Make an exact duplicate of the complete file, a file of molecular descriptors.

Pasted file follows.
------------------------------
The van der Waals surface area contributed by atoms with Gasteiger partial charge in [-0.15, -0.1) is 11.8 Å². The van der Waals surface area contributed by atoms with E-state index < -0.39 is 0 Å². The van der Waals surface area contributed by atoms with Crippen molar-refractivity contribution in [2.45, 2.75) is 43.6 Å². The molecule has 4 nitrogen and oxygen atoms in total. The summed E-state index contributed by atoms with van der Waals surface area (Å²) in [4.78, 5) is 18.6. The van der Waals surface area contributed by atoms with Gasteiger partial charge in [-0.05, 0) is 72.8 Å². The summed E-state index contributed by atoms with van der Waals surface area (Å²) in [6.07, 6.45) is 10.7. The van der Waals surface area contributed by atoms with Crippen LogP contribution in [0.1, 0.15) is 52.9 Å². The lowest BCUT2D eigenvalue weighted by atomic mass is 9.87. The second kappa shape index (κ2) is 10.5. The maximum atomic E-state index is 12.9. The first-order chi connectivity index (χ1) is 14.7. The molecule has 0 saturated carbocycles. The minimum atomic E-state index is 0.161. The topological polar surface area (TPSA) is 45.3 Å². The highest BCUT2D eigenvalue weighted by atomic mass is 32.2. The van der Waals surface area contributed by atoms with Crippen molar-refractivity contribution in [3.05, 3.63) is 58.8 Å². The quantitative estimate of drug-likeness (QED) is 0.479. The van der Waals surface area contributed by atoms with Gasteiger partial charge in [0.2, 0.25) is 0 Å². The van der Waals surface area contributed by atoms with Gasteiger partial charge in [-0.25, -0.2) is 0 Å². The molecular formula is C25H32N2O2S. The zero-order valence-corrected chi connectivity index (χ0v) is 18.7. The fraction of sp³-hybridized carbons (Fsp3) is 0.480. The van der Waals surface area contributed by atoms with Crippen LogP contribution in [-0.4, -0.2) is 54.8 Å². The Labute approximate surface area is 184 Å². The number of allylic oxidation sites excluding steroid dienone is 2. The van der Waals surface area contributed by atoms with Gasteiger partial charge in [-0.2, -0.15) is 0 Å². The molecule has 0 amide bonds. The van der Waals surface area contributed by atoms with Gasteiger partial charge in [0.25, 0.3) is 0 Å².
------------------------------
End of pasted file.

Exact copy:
The van der Waals surface area contributed by atoms with Gasteiger partial charge in [-0.15, -0.1) is 11.8 Å². The van der Waals surface area contributed by atoms with E-state index < -0.39 is 0 Å². The van der Waals surface area contributed by atoms with Crippen molar-refractivity contribution in [2.45, 2.75) is 43.6 Å². The molecule has 4 nitrogen and oxygen atoms in total. The summed E-state index contributed by atoms with van der Waals surface area (Å²) in [4.78, 5) is 18.6. The van der Waals surface area contributed by atoms with Gasteiger partial charge in [-0.05, 0) is 72.8 Å². The summed E-state index contributed by atoms with van der Waals surface area (Å²) in [6.07, 6.45) is 10.7. The van der Waals surface area contributed by atoms with Crippen LogP contribution in [0.1, 0.15) is 52.9 Å². The lowest BCUT2D eigenvalue weighted by atomic mass is 9.87. The second kappa shape index (κ2) is 10.5. The maximum atomic E-state index is 12.9. The first-order chi connectivity index (χ1) is 14.7. The molecule has 0 saturated carbocycles. The minimum atomic E-state index is 0.161. The topological polar surface area (TPSA) is 45.3 Å². The highest BCUT2D eigenvalue weighted by atomic mass is 32.2. The van der Waals surface area contributed by atoms with Crippen molar-refractivity contribution in [3.05, 3.63) is 58.8 Å². The quantitative estimate of drug-likeness (QED) is 0.479. The van der Waals surface area contributed by atoms with Gasteiger partial charge in [0.2, 0.25) is 0 Å². The van der Waals surface area contributed by atoms with Gasteiger partial charge in [-0.25, -0.2) is 0 Å². The molecular formula is C25H32N2O2S. The zero-order valence-corrected chi connectivity index (χ0v) is 18.7. The fraction of sp³-hybridized carbons (Fsp3) is 0.480. The van der Waals surface area contributed by atoms with Crippen LogP contribution in [-0.4, -0.2) is 54.8 Å². The Labute approximate surface area is 184 Å². The number of allylic oxidation sites excluding steroid dienone is 2. The van der Waals surface area contributed by atoms with Gasteiger partial charge in [-0.2, -0.15) is 0 Å². The molecule has 0 amide bonds. The van der Waals surface area contributed by atoms with Gasteiger partial charge in [0.25, 0.3) is 0 Å².